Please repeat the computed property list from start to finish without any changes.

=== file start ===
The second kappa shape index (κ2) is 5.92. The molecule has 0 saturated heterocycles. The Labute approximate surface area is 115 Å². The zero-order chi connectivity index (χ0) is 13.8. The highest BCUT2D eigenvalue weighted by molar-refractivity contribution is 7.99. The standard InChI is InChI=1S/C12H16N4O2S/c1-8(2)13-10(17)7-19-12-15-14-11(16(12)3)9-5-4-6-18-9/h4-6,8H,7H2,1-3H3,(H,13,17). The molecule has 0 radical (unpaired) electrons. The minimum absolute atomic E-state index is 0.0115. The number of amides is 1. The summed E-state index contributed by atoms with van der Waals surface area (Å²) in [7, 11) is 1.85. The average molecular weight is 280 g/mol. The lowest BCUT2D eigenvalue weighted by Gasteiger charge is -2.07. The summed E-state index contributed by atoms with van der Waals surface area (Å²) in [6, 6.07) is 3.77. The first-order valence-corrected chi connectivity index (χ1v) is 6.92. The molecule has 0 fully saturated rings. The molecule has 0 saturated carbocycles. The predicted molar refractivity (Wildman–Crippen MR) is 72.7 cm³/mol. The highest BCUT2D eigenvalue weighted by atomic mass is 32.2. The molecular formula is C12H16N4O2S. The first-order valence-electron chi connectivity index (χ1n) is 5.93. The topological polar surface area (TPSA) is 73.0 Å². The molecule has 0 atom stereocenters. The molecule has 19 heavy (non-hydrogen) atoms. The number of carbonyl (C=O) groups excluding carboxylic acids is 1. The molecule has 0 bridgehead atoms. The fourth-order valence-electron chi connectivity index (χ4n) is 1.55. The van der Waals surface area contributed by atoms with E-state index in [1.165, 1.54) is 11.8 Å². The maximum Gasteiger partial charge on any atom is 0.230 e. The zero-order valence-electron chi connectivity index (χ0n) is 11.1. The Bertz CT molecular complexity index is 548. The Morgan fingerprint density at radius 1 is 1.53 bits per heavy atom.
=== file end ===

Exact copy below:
The second kappa shape index (κ2) is 5.92. The molecule has 0 saturated heterocycles. The Labute approximate surface area is 115 Å². The zero-order chi connectivity index (χ0) is 13.8. The highest BCUT2D eigenvalue weighted by molar-refractivity contribution is 7.99. The standard InChI is InChI=1S/C12H16N4O2S/c1-8(2)13-10(17)7-19-12-15-14-11(16(12)3)9-5-4-6-18-9/h4-6,8H,7H2,1-3H3,(H,13,17). The molecule has 0 radical (unpaired) electrons. The minimum absolute atomic E-state index is 0.0115. The number of amides is 1. The summed E-state index contributed by atoms with van der Waals surface area (Å²) in [7, 11) is 1.85. The average molecular weight is 280 g/mol. The lowest BCUT2D eigenvalue weighted by Gasteiger charge is -2.07. The summed E-state index contributed by atoms with van der Waals surface area (Å²) in [6, 6.07) is 3.77. The first-order valence-corrected chi connectivity index (χ1v) is 6.92. The molecule has 0 fully saturated rings. The molecule has 0 saturated carbocycles. The predicted molar refractivity (Wildman–Crippen MR) is 72.7 cm³/mol. The highest BCUT2D eigenvalue weighted by atomic mass is 32.2. The molecular formula is C12H16N4O2S. The first-order valence-electron chi connectivity index (χ1n) is 5.93. The topological polar surface area (TPSA) is 73.0 Å². The molecule has 0 atom stereocenters. The molecule has 19 heavy (non-hydrogen) atoms. The number of carbonyl (C=O) groups excluding carboxylic acids is 1. The molecule has 0 bridgehead atoms. The fourth-order valence-electron chi connectivity index (χ4n) is 1.55. The van der Waals surface area contributed by atoms with E-state index in [1.165, 1.54) is 11.8 Å². The maximum Gasteiger partial charge on any atom is 0.230 e. The zero-order valence-electron chi connectivity index (χ0n) is 11.1. The Bertz CT molecular complexity index is 548. The Morgan fingerprint density at radius 1 is 1.53 bits per heavy atom.